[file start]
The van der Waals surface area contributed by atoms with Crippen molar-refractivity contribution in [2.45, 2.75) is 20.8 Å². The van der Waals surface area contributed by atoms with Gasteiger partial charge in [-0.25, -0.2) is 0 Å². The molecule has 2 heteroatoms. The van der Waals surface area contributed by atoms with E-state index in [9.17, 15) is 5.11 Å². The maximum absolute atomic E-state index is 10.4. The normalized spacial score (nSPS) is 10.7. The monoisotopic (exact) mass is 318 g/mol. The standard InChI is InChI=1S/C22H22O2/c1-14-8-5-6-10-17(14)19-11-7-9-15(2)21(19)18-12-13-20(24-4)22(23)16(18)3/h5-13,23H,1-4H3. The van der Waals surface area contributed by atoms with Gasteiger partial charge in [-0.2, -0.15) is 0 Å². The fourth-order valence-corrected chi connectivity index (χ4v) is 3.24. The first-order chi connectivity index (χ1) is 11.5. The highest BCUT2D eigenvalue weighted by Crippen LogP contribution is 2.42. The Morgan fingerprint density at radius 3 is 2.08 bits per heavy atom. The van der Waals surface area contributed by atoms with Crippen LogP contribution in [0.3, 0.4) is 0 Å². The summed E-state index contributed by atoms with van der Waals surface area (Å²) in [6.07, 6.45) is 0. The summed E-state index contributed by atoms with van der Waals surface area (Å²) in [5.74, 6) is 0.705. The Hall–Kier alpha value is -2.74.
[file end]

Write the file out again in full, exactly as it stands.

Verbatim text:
The van der Waals surface area contributed by atoms with Crippen molar-refractivity contribution in [2.45, 2.75) is 20.8 Å². The van der Waals surface area contributed by atoms with Gasteiger partial charge in [-0.25, -0.2) is 0 Å². The molecule has 2 heteroatoms. The van der Waals surface area contributed by atoms with E-state index in [9.17, 15) is 5.11 Å². The maximum absolute atomic E-state index is 10.4. The normalized spacial score (nSPS) is 10.7. The monoisotopic (exact) mass is 318 g/mol. The standard InChI is InChI=1S/C22H22O2/c1-14-8-5-6-10-17(14)19-11-7-9-15(2)21(19)18-12-13-20(24-4)22(23)16(18)3/h5-13,23H,1-4H3. The van der Waals surface area contributed by atoms with Gasteiger partial charge in [-0.2, -0.15) is 0 Å². The fourth-order valence-corrected chi connectivity index (χ4v) is 3.24. The first-order chi connectivity index (χ1) is 11.5. The highest BCUT2D eigenvalue weighted by Crippen LogP contribution is 2.42. The Morgan fingerprint density at radius 3 is 2.08 bits per heavy atom. The van der Waals surface area contributed by atoms with Crippen LogP contribution in [0.3, 0.4) is 0 Å². The summed E-state index contributed by atoms with van der Waals surface area (Å²) in [6.07, 6.45) is 0. The summed E-state index contributed by atoms with van der Waals surface area (Å²) in [5.74, 6) is 0.705. The Hall–Kier alpha value is -2.74.